Cheetah hunting prey in Africa is not built for long distance chases but rather for short bursts of blurring speed.
Everything form the small head, slender body and highly developed respiratory system contribute to them being known as nature's speed machines.
To understand how cheethas catch their prey, firstly notice how the long and slender body of a cheetah consists of small and light frame.
Measures 2 to 3 feet.
The tail acts as a rudder for quick turning and balancing.
Small collarbones and vertical shoulder blades help lengthen the stride.
The cheetah spine is very flexible and works as a spring for the powerful back legs to give it additional reach and enables it to move 7 to 8 meters in a single stride.
The distinctive dark tear stripe from the inner corner of every eye enhances its visual acuity by minimizing the sun's glare.
Special paw pads and claws that are blunt and semi-retractable claws provide great traction.
Large nostrils and lungs provide quick air intake.
These African animals are highly specialized for a particular style of hunting.
Cheetahs use places of elevation such as a termite mound or trees as vantage points to keep a lookout for prey.
If cover is available they will use it when stalking.
They typically select the least vigilant prey on the fringes of a group of animals.
If they work in a team one cheetah will draw the mother's attack the other will chase the infant.
A cheetah hunting its prey will start with a slow stalk.
This will be followed by an explosive acceleration to a full-speed at 100 to 120 km/h chase.
If its prey sees it before it gets within about 100 meter it will give up the stalk because it depends on the element of surprise for success.
If it can get within 100 meters it will charge.
Their chances of success are better if it can attack from less than 30 m while its prey is still unaware of its presence.
They can then be up to full speed while its prey is still getting into its stride.
Cheetah chases will lasts for up to 600 meters – they lack the stamina for longer chases.
They can keep up full speed for about 500 meters, after which they have to give up the chase.
Antelopes can easily outperform cheetahs when it comes to endurance.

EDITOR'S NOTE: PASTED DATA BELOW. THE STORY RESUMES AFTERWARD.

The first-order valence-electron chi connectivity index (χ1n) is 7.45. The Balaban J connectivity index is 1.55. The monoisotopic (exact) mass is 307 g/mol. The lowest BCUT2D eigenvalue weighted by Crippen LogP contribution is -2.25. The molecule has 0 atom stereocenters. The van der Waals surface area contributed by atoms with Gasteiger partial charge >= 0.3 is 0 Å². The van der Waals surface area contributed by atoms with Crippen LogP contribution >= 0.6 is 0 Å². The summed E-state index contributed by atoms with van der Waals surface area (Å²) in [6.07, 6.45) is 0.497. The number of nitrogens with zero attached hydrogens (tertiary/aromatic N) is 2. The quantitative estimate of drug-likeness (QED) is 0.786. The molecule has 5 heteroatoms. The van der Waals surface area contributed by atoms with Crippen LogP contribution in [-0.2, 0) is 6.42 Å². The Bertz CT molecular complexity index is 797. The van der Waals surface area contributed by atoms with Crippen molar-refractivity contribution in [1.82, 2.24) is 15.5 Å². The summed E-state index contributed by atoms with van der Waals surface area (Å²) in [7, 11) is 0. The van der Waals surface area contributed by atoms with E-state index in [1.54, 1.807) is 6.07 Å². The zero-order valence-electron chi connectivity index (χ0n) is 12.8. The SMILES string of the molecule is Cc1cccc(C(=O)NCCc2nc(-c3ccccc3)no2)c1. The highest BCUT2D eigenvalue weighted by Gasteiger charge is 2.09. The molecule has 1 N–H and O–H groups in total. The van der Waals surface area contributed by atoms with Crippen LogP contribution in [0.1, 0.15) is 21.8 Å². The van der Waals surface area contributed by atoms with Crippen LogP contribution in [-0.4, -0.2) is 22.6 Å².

The most common cause of failure in cheetah hunts is that the prey sees them before they charge.
Cheetahs are successful in about two out of seven hunting attempts.
A cheetah hunting its prey trips it with one or both forepaws.
When the prey is knocked off balance it gives them a chance to grab it by the throat.
It will then suffocate it with a clamping bite to the underside of the neck.
Their teeth are too short for the killing bite used by other cats.
If there is cover nearby it will drag its kill there to escape the notice of other carnivores and vultures.
In the Kruger National Park cheetahs lose 14% of their kills to spotted hyenas.
Spotted hyenas, leopards and even warthogs, also steal their kills.
Vultures are not only competitors in their own right but also attract the attention of lions and spotted hyenas.
They feed quickly before their kills can be stolen.
Their light build and small teeth make them very vulnerable to attacks by other predators.
With its lightweight teeth and skull this African animal has difficulty biting through the skin of even small antelope.
It usually starts feeding at the groin where the skin is thin.
It eats the meat off one thigh, then the belly, the other thigh and finally the forelegs.
They do not eat the skin and intestines of their prey and can chew up only small bones.
The favorite prey of a cheetah hunting for its food is smallish antelope like -
They also eat smaller mammals such as -
Hunts for large antelope like yearling wildebeest, kudu, waterbuck and gemsbok are successful only when a group of cheetahs operate together in a coalition.
In the Kalahari 87% of their kills are springbok.
In the Kruger National Park they eat -
In Etosha 97% of their diet is made up of springbok.
They do not usually scavenge.